Giant ‘cannonballs’ shooting from star
NASA said on October 6, 2016 that – somewhere near the star V Hydrae, a bloated dying giant star, some 1,200 light-years from Earth – something is emitting giant superhot blobs of gas, hurtling them through space so fast that they’d travel the distance from Earth to our moon in only 30 minutes. The Hubble Space Telescope detected the gas balls, each of which are twice as massive as the planet Mars. NASA said this high-speed “cannon fire” has continued once every 8.5 years for at least the past 400 years, according to the estimates of the team that discovered it.
The team has published its results in the peer-reviewed journal called The Astrophysical Journal (August, 2016, issue).
V Hydrae, a red giant star near the end of its life, has probably shed at least half of its mass into space already, after exhausting the nuclear fuel that makes it shine. Astronomers are very familiar with V Hydrae’s type of star, but they’ve never seen anything like this before, and they know the ejected material could not have been shot out by the host star itself. NASA said:
The current best explanation suggests the plasma balls were launched by an unseen companion star. According to this theory, the companion would have to be in an elliptical orbit that carries it close to the red giant’s puffed-up atmosphere every 8.5 years. As the companion enters the bloated star’s outer atmosphere, it gobbles up material. This material then settles into a disk around the companion, and serves as the launching pad for blobs of plasma, which travel at roughly a half-million miles per hour.
Raghvendra Sahai of NASA’s Jet Propulsion Laboratory in Pasadena, California is lead author of the study. He and his team are linking this star system and its mysterious “cannonballs” to the glowing shapes seen around dying stars known as planetary nebulae. A planetary nebula is an expanding shell of glowing gas expelled by a star late in its life. Sahai said:
We knew this object had a high-speed outflow from previous data, but this is the first time we are seeing this process in action. We suggest that these gaseous blobs produced during this late phase of a star’s life help make the structures seen in planetary nebulae.
In the past, Hubble had captured knots of material in the glowing gas clouds of planetary nebulae, which are known to be associated with dying stars. Astronomers speculated that these knots were actually jets ejected by disks of material around companion stars that were not visible in the Hubble images.
But the details of how these jets were produced remained a mystery. Sahai said:
We want to identify the process that causes these amazing transformations from a puffed-up red giant to a beautiful, glowing planetary nebula. These dramatic changes occur over roughly 200 to 1,000 years, which is the blink of an eye in cosmic time.
Sahai’s team used Hubble’s Space Telescope Imaging Spectrograph (STIS) to conduct observations of V Hydrae and its surrounding region over an 11-year period, first from 2002 to 2004, and then from 2011 to 2013. NASA explained:
Spectroscopy decodes light from an object, revealing information on its velocity, temperature, location and motion.
The data showed a string of monstrous, superhot blobs, each with a temperature of more than 17,000 degrees Fahrenheit (9,400 degrees Celsius) — almost twice as hot as the surface of the sun. Sahai said:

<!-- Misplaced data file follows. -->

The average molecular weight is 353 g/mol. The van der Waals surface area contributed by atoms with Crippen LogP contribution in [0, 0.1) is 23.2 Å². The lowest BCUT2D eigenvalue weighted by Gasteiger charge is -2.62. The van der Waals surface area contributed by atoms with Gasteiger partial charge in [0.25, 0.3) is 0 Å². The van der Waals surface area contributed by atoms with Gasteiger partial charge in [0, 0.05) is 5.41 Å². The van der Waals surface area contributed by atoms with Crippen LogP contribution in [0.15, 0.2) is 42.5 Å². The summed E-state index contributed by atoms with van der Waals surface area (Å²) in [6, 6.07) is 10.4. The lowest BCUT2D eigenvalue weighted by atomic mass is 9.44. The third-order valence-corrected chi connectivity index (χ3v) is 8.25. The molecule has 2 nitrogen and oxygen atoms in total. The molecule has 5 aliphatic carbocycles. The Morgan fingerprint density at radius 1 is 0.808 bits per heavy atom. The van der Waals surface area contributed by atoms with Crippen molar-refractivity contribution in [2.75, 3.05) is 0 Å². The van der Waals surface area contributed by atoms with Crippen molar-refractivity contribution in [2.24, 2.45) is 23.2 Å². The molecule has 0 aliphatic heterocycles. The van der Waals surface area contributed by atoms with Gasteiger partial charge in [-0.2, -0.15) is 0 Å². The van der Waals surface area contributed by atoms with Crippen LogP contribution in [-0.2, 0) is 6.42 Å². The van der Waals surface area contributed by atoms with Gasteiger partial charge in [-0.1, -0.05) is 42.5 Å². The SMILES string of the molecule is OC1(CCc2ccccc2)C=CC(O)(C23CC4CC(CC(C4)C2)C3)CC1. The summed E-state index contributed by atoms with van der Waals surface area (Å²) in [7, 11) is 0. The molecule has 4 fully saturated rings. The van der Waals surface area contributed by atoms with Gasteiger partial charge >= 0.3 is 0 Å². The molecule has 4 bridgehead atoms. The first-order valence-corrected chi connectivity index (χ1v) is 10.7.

[Our] observations show the blobs moving over time. The STIS data show blobs that have just been ejected, blobs that have moved a little farther away, and blobs that are even farther away.
The observations even showed giant structures as far away as 37 billion miles (60 billion km) away from V Hydrae, more than eight times farther away than the Kuiper Belt of icy debris at the edge of our solar system is from the sun.
The blobs expand and cool as they move farther away, and are then not detectable in visible light. But observations taken at longer, sub-millimeter wavelengths in 2004, by the Submillimeter Array in Hawaii, revealed fuzzy, knotty structures that may be blobs launched 400 years ago, the researchers said.
Based on the observations, Sahai and his colleagues Mark Morris of the University of California, Los Angeles, and Samantha Scibelli of the State University of New York at Stony Brook developed a model of a companion star with an accretion disk to explain the ejection process. Sahai said:
This model provides the most plausible explanation because we know that the engines that produce jets are accretion disks.
Red giants don’t have accretion disks, but many most likely have companion stars, which presumably have lower masses because they are evolving more slowly. The model we propose can help explain the presence of bipolar planetary nebulae, the presence of knotty jet-like structures in many of these objects, and even multipolar planetary nebulae.
We think this model has very wide applicability.
The team hopes to use Hubble to conduct further observations of the V Hydrae system, including the most recent blob ejected in 2011. The astronomers also plan to use the Atacama Large Millimeter/submillimeter Array (ALMA) in Chile to study blobs launched over the past few hundred years that are now too cool to be detected with Hubble.
Bottom line: Astronomer Raghvendra Sahai of NASA’s Jet Propulsion Laboratory led a team that used the Hubble Space Telescope to detect superhot blobs of gas, each twice as massive as the planet Mars, being ejected near a dying star. The team is linking this discovery with the diversity of shapes of planetary nebulae, expanding shells of gas seen around aging stars.